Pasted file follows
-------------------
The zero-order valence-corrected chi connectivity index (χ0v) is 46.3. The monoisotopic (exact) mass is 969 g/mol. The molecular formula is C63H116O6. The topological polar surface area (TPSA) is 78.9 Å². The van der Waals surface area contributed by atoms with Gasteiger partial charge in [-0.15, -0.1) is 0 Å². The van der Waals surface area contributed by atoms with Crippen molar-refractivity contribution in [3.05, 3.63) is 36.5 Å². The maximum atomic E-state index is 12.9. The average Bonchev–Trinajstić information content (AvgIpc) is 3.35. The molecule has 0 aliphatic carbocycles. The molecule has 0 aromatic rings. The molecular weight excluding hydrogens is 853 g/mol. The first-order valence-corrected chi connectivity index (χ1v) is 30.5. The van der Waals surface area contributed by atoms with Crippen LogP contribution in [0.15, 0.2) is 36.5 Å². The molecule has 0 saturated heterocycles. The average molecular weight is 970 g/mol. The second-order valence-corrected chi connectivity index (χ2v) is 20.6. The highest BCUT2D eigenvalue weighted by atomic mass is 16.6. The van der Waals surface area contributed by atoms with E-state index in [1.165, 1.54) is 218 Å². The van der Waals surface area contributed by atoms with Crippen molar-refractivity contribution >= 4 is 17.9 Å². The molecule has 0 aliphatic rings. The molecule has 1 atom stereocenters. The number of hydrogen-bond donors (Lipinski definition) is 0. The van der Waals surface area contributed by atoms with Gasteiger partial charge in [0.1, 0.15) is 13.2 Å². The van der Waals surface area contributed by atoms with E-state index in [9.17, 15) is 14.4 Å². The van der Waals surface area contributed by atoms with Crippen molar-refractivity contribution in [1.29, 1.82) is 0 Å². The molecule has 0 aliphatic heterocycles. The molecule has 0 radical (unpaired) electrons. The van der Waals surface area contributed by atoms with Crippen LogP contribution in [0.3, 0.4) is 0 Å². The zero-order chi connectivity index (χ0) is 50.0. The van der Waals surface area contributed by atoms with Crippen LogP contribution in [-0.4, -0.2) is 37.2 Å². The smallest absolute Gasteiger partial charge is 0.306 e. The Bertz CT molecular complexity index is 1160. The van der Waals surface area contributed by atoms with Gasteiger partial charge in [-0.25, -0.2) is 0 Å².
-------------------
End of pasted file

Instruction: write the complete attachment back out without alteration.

The zero-order valence-corrected chi connectivity index (χ0v) is 46.3. The monoisotopic (exact) mass is 969 g/mol. The molecular formula is C63H116O6. The topological polar surface area (TPSA) is 78.9 Å². The van der Waals surface area contributed by atoms with Gasteiger partial charge in [-0.15, -0.1) is 0 Å². The van der Waals surface area contributed by atoms with Crippen molar-refractivity contribution in [3.05, 3.63) is 36.5 Å². The maximum atomic E-state index is 12.9. The average Bonchev–Trinajstić information content (AvgIpc) is 3.35. The molecule has 0 aliphatic carbocycles. The molecule has 0 aromatic rings. The molecular weight excluding hydrogens is 853 g/mol. The first-order valence-corrected chi connectivity index (χ1v) is 30.5. The van der Waals surface area contributed by atoms with Crippen LogP contribution in [0.15, 0.2) is 36.5 Å². The molecule has 0 saturated heterocycles. The average molecular weight is 970 g/mol. The second-order valence-corrected chi connectivity index (χ2v) is 20.6. The highest BCUT2D eigenvalue weighted by atomic mass is 16.6. The van der Waals surface area contributed by atoms with E-state index in [1.165, 1.54) is 218 Å². The van der Waals surface area contributed by atoms with Crippen molar-refractivity contribution >= 4 is 17.9 Å². The molecule has 0 aliphatic rings. The molecule has 1 atom stereocenters. The number of hydrogen-bond donors (Lipinski definition) is 0. The van der Waals surface area contributed by atoms with Gasteiger partial charge in [0.1, 0.15) is 13.2 Å². The van der Waals surface area contributed by atoms with E-state index in [9.17, 15) is 14.4 Å². The van der Waals surface area contributed by atoms with Crippen molar-refractivity contribution in [1.29, 1.82) is 0 Å². The molecule has 0 aliphatic heterocycles. The molecule has 0 radical (unpaired) electrons. The van der Waals surface area contributed by atoms with Crippen LogP contribution in [0.3, 0.4) is 0 Å². The zero-order chi connectivity index (χ0) is 50.0. The van der Waals surface area contributed by atoms with Crippen LogP contribution in [-0.4, -0.2) is 37.2 Å². The smallest absolute Gasteiger partial charge is 0.306 e. The Bertz CT molecular complexity index is 1160. The van der Waals surface area contributed by atoms with Gasteiger partial charge in [-0.25, -0.2) is 0 Å².